Charles Darwin visited the Cape of Good Hope in mid-1836 towards the end of the five-year, round-the-world voyage of the HMS Beagle. Although he was (understandably) exhausted and keen to return home, he made good use of his only landfall in Africa. He travelled widely, made detailed observations on local geology and the fynbos biome, and met several prominent scientists.
Charles Darwin was a man of many accomplishments, and is perhaps best known for his groundbreaking theory outlined in his treatise “On the origin of species”, more descriptively called the theory of evolution by natural selection. So we think of him as a developmental ecologist, although he was actually a geologist by training. Did his visit to the Cape have any impact on the development of his epochal theory of evolution by natural selection?
Indeed, it did. The geological formations he found at the Cape had a profound impact on Darwin’s thinking about the time scale involved in his theory of evolution.
Photo: Zandrivier Farm
One geological feature that influenced Darwin’s thoughts was the presence of marine fossils, similar to species that were still alive in the nearby ocean, found in elevated rock formations. This indicated that the land had once been under the sea and had subsequently been uplifted.
This led him to consider the idea that the Earth’s surface had undergone significant changes over vast periods of time. He realized that the uplift and subsequent exposure of these marine fossils had required long periods of geological processes, such as the gradual accumulation of sediment, the subsidence of land, and the forces of uplift, followed by erosion.
On the rocky shore at Sea Point, Darwin noticed evidence of another dramatic geological phenomenon. Once-molten magma had intruded into fissures in the sedimentary rock of the Malmesbury Group. We can still observe the results of this event (believed to have occurred at a depth of some 10 km) frozen before our eyes as they were before his, a complex intermixing of the dark sedimentary rocks with the pink-brown igneous granite.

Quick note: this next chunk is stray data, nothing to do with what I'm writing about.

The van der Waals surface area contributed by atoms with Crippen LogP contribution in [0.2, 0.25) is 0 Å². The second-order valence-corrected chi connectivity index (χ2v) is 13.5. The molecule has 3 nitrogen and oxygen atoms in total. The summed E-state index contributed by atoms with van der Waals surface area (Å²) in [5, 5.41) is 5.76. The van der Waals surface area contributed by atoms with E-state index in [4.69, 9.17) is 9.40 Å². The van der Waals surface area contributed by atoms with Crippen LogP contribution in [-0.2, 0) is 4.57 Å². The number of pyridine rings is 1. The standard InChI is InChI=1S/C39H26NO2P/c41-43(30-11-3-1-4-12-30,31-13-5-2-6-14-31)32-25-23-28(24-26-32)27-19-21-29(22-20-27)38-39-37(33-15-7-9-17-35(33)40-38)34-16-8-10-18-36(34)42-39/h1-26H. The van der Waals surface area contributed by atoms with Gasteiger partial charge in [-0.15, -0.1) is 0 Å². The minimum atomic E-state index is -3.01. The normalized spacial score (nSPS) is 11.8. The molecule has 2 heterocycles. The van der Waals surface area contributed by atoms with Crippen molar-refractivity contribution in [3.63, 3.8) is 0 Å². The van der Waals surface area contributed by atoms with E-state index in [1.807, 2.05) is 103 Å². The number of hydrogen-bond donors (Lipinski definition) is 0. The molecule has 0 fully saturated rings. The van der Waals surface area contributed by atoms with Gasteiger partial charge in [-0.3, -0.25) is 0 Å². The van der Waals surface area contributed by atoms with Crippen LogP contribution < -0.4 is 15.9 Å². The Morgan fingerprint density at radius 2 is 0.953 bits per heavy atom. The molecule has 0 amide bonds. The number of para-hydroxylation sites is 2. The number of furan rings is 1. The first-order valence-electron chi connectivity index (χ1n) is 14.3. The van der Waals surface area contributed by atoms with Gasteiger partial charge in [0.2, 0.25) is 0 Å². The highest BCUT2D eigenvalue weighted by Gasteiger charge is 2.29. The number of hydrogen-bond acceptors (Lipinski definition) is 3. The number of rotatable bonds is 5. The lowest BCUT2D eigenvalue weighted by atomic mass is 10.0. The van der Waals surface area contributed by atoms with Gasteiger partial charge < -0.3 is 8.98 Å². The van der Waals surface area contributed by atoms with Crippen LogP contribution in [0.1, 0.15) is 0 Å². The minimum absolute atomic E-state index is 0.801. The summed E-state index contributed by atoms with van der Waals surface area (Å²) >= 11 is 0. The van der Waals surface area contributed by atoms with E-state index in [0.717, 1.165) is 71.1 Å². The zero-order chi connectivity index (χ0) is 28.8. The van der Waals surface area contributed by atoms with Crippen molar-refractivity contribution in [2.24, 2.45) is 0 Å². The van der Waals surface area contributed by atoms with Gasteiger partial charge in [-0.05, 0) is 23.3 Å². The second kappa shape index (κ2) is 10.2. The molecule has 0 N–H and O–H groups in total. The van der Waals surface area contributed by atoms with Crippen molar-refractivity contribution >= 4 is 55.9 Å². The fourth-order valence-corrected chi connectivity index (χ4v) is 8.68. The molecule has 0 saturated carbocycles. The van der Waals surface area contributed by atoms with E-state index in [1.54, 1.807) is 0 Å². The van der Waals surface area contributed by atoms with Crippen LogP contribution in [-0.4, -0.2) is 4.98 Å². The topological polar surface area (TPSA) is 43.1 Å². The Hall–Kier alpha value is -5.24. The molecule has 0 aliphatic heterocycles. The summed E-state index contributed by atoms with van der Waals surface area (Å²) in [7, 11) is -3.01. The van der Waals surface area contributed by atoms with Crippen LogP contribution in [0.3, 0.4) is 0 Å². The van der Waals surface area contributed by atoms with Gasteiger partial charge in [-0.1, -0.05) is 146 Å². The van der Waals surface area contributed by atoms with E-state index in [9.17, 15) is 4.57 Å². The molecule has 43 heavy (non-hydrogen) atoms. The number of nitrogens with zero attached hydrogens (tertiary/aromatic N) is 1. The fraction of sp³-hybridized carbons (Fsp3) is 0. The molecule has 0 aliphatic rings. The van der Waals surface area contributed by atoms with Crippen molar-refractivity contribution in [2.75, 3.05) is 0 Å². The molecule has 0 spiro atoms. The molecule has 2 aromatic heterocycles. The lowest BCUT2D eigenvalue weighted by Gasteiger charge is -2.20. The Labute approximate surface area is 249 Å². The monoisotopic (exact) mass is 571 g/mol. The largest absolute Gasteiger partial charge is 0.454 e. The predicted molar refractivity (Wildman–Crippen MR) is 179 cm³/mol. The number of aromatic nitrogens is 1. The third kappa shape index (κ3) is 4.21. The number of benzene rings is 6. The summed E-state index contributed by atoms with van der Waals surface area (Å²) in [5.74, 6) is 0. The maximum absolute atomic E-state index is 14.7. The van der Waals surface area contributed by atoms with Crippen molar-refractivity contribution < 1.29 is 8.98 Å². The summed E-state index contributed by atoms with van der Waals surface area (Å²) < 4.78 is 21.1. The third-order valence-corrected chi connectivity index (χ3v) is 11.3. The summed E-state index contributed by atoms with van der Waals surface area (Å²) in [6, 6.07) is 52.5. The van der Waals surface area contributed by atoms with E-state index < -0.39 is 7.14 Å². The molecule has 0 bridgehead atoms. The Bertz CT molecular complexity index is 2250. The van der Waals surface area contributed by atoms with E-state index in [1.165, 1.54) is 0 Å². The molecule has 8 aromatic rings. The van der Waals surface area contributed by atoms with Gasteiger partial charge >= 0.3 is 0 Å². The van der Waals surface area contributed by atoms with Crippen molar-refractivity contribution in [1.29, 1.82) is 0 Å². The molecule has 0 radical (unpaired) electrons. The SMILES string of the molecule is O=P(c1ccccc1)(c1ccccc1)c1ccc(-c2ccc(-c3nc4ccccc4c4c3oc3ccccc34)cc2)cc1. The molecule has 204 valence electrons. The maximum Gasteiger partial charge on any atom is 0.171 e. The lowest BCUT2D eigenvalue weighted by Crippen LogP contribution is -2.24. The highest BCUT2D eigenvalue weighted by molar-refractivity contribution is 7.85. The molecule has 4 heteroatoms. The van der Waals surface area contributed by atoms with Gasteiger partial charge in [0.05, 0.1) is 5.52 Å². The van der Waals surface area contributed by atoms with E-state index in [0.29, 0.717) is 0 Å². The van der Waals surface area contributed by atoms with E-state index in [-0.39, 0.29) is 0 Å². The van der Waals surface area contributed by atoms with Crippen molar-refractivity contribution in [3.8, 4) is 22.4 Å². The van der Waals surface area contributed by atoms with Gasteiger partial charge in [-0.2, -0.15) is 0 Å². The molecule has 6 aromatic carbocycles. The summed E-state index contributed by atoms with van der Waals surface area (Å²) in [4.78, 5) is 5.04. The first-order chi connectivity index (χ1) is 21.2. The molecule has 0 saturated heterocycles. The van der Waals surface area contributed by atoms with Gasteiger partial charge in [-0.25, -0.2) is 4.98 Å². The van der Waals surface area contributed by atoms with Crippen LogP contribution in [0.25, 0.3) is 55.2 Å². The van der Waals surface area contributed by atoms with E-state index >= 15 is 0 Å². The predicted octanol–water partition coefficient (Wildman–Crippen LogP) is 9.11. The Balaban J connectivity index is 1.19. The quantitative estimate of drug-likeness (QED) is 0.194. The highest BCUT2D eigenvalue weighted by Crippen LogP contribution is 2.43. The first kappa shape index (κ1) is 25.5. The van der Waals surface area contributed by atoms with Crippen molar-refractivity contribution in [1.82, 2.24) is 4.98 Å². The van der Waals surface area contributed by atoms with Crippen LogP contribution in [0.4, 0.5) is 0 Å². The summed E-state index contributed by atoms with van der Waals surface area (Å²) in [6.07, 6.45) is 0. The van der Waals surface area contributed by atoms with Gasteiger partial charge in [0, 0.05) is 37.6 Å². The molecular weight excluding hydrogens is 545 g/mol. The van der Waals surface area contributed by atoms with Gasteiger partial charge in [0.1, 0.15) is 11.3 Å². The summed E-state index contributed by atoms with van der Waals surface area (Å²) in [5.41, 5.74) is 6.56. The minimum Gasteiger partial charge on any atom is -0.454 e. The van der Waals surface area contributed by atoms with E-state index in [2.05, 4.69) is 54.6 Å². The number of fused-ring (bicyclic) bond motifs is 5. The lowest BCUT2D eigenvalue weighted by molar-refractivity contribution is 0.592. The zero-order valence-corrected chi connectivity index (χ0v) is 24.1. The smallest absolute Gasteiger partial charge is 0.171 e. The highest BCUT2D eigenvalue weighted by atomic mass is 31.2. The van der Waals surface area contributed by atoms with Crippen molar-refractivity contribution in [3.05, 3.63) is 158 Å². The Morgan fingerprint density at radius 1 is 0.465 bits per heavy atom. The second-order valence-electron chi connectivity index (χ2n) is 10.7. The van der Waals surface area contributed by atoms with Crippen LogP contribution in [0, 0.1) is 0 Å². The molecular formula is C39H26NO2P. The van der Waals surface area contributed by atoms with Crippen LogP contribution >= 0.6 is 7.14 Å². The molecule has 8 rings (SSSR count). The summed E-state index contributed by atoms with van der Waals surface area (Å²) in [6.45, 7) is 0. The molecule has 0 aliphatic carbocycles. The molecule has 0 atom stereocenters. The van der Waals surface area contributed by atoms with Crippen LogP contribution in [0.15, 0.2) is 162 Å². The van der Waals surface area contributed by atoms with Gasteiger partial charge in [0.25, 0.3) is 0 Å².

Darwin’s exposure to the geological formations at the Cape of Good Hope, along with his broader observations from his voyage on the HMS Beagle, contributed to his understanding of the concept of deep time. Deep time refers to the immense time- scales involved in geological and biological processes. The geological evidence suggested to him that the earth had existed for very much longer than the biblical timeline. This provided the necessary time for the slow, gradual processes of evolution to occur – that is, the slow accumulation of small changes within populations over long periods, leading to the gradual emergence of new species.
It’s difficult for us to comprehend how long the 4.5 billion years is that the earth has been in existence. Deep time is not part of our human experience and while we can quote numbers, we don’t really comprehend them. Suffice to say that there has been ample time for organisms to change (initially by chance) and for any beneficial changes to become established in a population if that change makes survival even slightly more likely.
Incidentally, Darwin was not impressed at all with the Cape weather. It was mid-winter, cold, dark and rainy, with bone-chilling winds. His already depressed mood was not lifted by the spectacular beauty we associate with the Fairest Cape.
You are invited to hear more about Darwin’s observations and his understanding and development of his (at the time) revolutionary theories. The always entertaining and informative Mike Bruton will give a talk on “When Darwin visited the Cape of Good Hope” at Whale Coast Conservation on Thursday 20 July at 17h30. All are welcome. Donations at the door will be appreciated.